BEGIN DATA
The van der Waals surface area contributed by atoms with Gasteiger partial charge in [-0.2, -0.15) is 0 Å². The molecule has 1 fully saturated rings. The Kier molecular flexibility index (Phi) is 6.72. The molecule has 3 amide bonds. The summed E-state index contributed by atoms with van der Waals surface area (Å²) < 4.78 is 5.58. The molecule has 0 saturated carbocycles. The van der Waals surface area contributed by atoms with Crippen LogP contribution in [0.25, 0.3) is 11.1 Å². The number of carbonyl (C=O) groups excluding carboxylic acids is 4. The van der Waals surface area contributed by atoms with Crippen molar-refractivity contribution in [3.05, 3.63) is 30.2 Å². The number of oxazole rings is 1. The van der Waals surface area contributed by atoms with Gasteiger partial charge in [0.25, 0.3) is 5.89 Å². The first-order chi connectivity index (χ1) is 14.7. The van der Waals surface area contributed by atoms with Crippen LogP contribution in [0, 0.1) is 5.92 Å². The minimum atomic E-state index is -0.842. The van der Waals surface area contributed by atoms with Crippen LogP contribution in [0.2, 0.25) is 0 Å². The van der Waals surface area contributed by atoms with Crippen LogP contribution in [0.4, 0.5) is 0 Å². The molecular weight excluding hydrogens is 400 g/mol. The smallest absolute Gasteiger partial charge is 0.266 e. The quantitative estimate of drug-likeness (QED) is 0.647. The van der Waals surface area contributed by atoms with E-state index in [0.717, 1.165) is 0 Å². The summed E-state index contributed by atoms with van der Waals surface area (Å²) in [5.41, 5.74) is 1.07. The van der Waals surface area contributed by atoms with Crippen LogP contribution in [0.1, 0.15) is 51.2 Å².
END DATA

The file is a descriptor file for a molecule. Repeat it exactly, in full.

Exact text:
The van der Waals surface area contributed by atoms with Gasteiger partial charge in [-0.2, -0.15) is 0 Å². The molecule has 1 fully saturated rings. The Kier molecular flexibility index (Phi) is 6.72. The molecule has 3 amide bonds. The summed E-state index contributed by atoms with van der Waals surface area (Å²) < 4.78 is 5.58. The molecule has 0 saturated carbocycles. The van der Waals surface area contributed by atoms with Crippen LogP contribution in [0.25, 0.3) is 11.1 Å². The number of carbonyl (C=O) groups excluding carboxylic acids is 4. The van der Waals surface area contributed by atoms with Crippen molar-refractivity contribution in [3.05, 3.63) is 30.2 Å². The number of oxazole rings is 1. The van der Waals surface area contributed by atoms with Gasteiger partial charge in [0.25, 0.3) is 5.89 Å². The first-order chi connectivity index (χ1) is 14.7. The van der Waals surface area contributed by atoms with Crippen LogP contribution in [0, 0.1) is 5.92 Å². The minimum atomic E-state index is -0.842. The van der Waals surface area contributed by atoms with Crippen LogP contribution in [0.2, 0.25) is 0 Å². The van der Waals surface area contributed by atoms with Crippen LogP contribution in [0.4, 0.5) is 0 Å². The molecular weight excluding hydrogens is 400 g/mol. The smallest absolute Gasteiger partial charge is 0.266 e. The quantitative estimate of drug-likeness (QED) is 0.647. The van der Waals surface area contributed by atoms with E-state index in [0.717, 1.165) is 0 Å². The summed E-state index contributed by atoms with van der Waals surface area (Å²) in [5.41, 5.74) is 1.07. The van der Waals surface area contributed by atoms with Crippen LogP contribution in [0.1, 0.15) is 51.2 Å².